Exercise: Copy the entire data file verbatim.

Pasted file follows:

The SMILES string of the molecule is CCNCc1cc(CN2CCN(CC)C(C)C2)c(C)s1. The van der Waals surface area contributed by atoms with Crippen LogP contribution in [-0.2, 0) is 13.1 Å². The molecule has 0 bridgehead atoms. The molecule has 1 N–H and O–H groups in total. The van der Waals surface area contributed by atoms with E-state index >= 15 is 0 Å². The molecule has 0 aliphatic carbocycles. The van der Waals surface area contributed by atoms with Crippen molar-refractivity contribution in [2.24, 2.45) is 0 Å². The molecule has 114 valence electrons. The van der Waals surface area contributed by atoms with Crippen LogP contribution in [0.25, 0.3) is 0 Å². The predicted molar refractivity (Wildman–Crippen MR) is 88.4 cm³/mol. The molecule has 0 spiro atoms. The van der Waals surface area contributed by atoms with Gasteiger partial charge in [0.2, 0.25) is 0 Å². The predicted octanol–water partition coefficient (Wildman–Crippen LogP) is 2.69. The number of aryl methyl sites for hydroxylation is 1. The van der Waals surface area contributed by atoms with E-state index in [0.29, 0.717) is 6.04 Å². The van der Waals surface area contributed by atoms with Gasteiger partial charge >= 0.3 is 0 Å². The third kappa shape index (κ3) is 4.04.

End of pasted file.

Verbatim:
The SMILES string of the molecule is CCNCc1cc(CN2CCN(CC)C(C)C2)c(C)s1. The van der Waals surface area contributed by atoms with Crippen LogP contribution in [-0.2, 0) is 13.1 Å². The molecule has 0 bridgehead atoms. The molecule has 1 N–H and O–H groups in total. The van der Waals surface area contributed by atoms with E-state index >= 15 is 0 Å². The molecule has 0 aliphatic carbocycles. The van der Waals surface area contributed by atoms with Crippen molar-refractivity contribution in [2.24, 2.45) is 0 Å². The molecule has 114 valence electrons. The van der Waals surface area contributed by atoms with Crippen LogP contribution in [0.25, 0.3) is 0 Å². The predicted molar refractivity (Wildman–Crippen MR) is 88.4 cm³/mol. The molecule has 0 spiro atoms. The van der Waals surface area contributed by atoms with Gasteiger partial charge in [0.2, 0.25) is 0 Å². The predicted octanol–water partition coefficient (Wildman–Crippen LogP) is 2.69. The number of aryl methyl sites for hydroxylation is 1. The van der Waals surface area contributed by atoms with E-state index in [0.29, 0.717) is 6.04 Å². The van der Waals surface area contributed by atoms with Gasteiger partial charge >= 0.3 is 0 Å². The third kappa shape index (κ3) is 4.04.